“God is spirit, and those who worship Him must worship in spirit and truth.” (John 4:24)
I would argue that one of the most misunderstand concepts in the life of the church today is that of worship. This misunderstanding, in fact, has grown increasingly murky in recent years with the growing tendency to use the term worship to identify the musical part of a church service. Churches have musical calls to worship, worship pastors, worship songs, worship teams, worship bands, worship centers, worship concerts, worship folders (bulletins), and on and on. None of that is necessarily wrong—for the scriptures tell us to:
Let the word of Christ richly dwell within you, with all wisdom teaching and admonishing one another with psalms and hymns and spiritual songs, singing with thankfulness in your hearts to God. (Colossians 3:16; emphasis added)
…speaking to one another in psalms and hymns and spiritual songs, singing and making melody with your heart to the Lord… (Ephesians 5:19; emphasis added)
Nevertheless, while musical praise is one facet of worship, the truth is that worship is much broader and much deeper than just the songs we sing or the way those songs are presented. The term worship comes from the old English word “worthship.” Originally this word spoke of the dignity or worthiness of someone or something, but developed into the idea of giving or ascribing glory, worth, honor, or dignity to someone—eventually focusing on declaring the worth and dignity of God Himself.
While I have heard that definition explained repeatedly over the years, I wonder if the truth of it has ever grasped our imagination. Worship is ultimately done for Him, not for ourselves. This demands that we expand our thinking about worship as we understand it today. In fact, perhaps the best biblical text for this conversation is one that doesn’t even use the word worship, but it is well and truly about the foundational idea of worship:
So whether you eat or drink or whatever you do, do it all for the glory of God. (1 Corinthians 10:31)
I encourage you to ponder for a moment the phrase “whatever you do.” That is a massively all-inclusive statement that declares that every aspect of how we live is an opportunity to ascribe worth and glory to God. While one facet of worship is what transpires in a church service, the act of worship encompasses exceedingly more—both in personal life and in church life.
As a former pastor, I readily acknowledge that worship is a key element in the life of a local church. However, as we have seen, worship is not limited to the musical portion of the service. If we take seriously the challenge to do “all” for the glory of God, then it would seem that everything in church life is to be seen as an act by which we are giving worth, honor, and glory to God. To make it an act of worship—whether it is giving an offering, saying a prayer, leading a meeting, teaching a class, or offering a word of encouragement. If we are to do “all” for God’s glory, all the things that we do in the life of the church (including the music) become acts of worship that point beyond ourselves and to our God who truly is worthy.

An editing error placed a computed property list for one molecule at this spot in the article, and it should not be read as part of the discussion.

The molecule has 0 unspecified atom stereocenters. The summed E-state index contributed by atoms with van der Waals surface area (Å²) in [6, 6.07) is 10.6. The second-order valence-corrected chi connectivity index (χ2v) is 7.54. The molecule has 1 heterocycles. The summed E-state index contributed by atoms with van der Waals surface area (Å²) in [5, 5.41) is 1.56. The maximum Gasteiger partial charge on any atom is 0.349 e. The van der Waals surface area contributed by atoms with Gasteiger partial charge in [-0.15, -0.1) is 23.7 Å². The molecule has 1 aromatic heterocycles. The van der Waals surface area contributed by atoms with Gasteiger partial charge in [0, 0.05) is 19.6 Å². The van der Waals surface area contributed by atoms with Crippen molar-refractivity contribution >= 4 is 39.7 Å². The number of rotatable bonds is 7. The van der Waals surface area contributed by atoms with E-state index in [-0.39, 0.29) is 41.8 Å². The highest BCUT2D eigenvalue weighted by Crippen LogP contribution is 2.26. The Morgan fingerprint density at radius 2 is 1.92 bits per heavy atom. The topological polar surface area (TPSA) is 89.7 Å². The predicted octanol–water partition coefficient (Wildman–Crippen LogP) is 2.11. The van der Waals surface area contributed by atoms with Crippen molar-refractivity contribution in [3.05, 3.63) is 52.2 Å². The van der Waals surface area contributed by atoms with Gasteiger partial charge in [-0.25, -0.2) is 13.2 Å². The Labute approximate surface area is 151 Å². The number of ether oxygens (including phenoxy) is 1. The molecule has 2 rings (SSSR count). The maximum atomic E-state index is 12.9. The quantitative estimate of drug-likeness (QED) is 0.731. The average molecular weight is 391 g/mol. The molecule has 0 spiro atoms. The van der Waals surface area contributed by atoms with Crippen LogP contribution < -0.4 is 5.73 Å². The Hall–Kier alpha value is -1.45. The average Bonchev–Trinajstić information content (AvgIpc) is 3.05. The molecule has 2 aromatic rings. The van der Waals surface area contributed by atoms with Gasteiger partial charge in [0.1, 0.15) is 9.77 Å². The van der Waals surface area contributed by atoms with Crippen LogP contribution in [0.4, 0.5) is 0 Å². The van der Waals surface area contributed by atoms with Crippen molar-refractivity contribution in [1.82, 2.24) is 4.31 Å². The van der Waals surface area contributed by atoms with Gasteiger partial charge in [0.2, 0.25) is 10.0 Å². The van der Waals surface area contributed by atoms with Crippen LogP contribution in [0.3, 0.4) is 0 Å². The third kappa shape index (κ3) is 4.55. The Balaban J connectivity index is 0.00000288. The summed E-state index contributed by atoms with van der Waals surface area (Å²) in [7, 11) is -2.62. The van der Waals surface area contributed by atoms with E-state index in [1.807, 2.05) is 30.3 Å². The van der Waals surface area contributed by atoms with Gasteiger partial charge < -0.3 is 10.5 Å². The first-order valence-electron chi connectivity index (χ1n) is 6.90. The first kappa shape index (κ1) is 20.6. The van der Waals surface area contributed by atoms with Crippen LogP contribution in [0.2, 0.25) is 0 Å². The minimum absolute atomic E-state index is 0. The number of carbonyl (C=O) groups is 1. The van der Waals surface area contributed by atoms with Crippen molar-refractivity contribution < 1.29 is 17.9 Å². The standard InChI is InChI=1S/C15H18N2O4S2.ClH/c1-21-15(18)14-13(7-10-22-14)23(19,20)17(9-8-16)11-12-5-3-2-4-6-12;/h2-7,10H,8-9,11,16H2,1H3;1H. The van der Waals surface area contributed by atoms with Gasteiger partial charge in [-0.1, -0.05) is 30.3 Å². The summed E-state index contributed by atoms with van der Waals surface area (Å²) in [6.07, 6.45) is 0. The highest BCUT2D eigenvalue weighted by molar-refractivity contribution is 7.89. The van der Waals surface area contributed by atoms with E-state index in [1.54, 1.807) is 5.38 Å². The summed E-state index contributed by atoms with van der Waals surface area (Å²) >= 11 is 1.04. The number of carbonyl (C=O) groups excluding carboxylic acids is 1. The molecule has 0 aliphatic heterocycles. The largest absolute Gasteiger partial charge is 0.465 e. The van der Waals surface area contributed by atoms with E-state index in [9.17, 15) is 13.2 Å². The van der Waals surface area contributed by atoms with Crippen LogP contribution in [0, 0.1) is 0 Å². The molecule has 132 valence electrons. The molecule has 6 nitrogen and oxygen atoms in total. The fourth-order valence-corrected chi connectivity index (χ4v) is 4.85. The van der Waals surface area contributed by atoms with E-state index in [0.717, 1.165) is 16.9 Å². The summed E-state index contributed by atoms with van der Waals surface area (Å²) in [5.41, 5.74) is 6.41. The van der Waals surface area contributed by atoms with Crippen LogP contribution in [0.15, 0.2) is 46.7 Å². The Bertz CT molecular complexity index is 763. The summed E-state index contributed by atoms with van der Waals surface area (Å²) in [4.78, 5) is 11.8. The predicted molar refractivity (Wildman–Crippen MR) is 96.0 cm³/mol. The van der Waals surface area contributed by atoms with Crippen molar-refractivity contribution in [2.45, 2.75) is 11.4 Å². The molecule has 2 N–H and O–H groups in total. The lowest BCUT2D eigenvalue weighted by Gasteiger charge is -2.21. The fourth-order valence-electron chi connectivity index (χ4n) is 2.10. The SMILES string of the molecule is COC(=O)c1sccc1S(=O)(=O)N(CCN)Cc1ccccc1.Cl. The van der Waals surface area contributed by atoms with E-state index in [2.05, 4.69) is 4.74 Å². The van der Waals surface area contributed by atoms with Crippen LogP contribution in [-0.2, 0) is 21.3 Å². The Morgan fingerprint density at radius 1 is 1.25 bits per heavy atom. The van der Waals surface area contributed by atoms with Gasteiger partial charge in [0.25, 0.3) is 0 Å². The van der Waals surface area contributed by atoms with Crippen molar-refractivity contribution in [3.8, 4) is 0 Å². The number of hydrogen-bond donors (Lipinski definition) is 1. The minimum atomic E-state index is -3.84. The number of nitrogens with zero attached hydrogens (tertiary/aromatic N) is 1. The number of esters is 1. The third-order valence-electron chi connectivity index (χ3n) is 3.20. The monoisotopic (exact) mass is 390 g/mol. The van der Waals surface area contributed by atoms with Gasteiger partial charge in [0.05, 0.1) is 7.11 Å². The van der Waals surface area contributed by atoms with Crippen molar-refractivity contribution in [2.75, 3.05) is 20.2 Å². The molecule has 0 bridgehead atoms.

While we often associate worship with corporate church life, the reality is that, just as everything in the life of the church is to be done as an expression of worship, the same is true of how we live our lives outside the walls or activities of the church we attend.
This important concept is at the core of the one of the most significant challenges in the New Testament scriptures, Romans 12:1:
Therefore I urge you, brethren, by the mercies of God, to present your bodies a living and holy sacrifice, acceptable to God, which is your spiritual service of worship.
Here, Paul gives us the motivation for our living—the mercies of God—and also describes our response to that motivation—presenting our lives as living and holy (set apart for God’s use) sacrifices. The phrase “the mercies of God” seems to reflect back on Romans 1–11, and the eternal work of rescue that God has done to redeem us and forgive us of our sins. As God has lavished His mercies upon us, how can we respond but to make the living of our lives a sacrifice to Him? Clearly, nothing less than our all—what Oswald Chambers called “my utmost for his highest”—is a fitting response to His great love and grace.
Perhaps that is why it is appropriate that the apostle describes this living sacrifice as our “spiritual service of worship.” The Greek term for worship is latreian, which The Bible Knowledge Commentary describes this way:
Latreian refers to any ministry performed for God, such as that of the priests and the Levites. Christians are believer-priests, identified with the great High Priest, the Lord Jesus Christ (cf. Heb. 7:23–28; 1 Peter 2:5, 9; Rev. 1:6). A believer’s offering of his total life as a sacrifice to God is therefore sacred service.
As followers of Christ, we have been made priests unto God (Revelation 5:10), and the sacrifice of worship we bring is our lives. So, worship must fuel all that we do and all that we are. Why? Because He is worthy, and because, in spite of our unworthiness, He has poured His mercies out on us through Jesus. So, as the psalmist put it in Psalm 95:5:
Come, let us worship and bow down, Let us kneel before the Lord our Maker. For He is our God, and we are the people of His pasture and the sheep of His hand. (Psalm 95:6–7)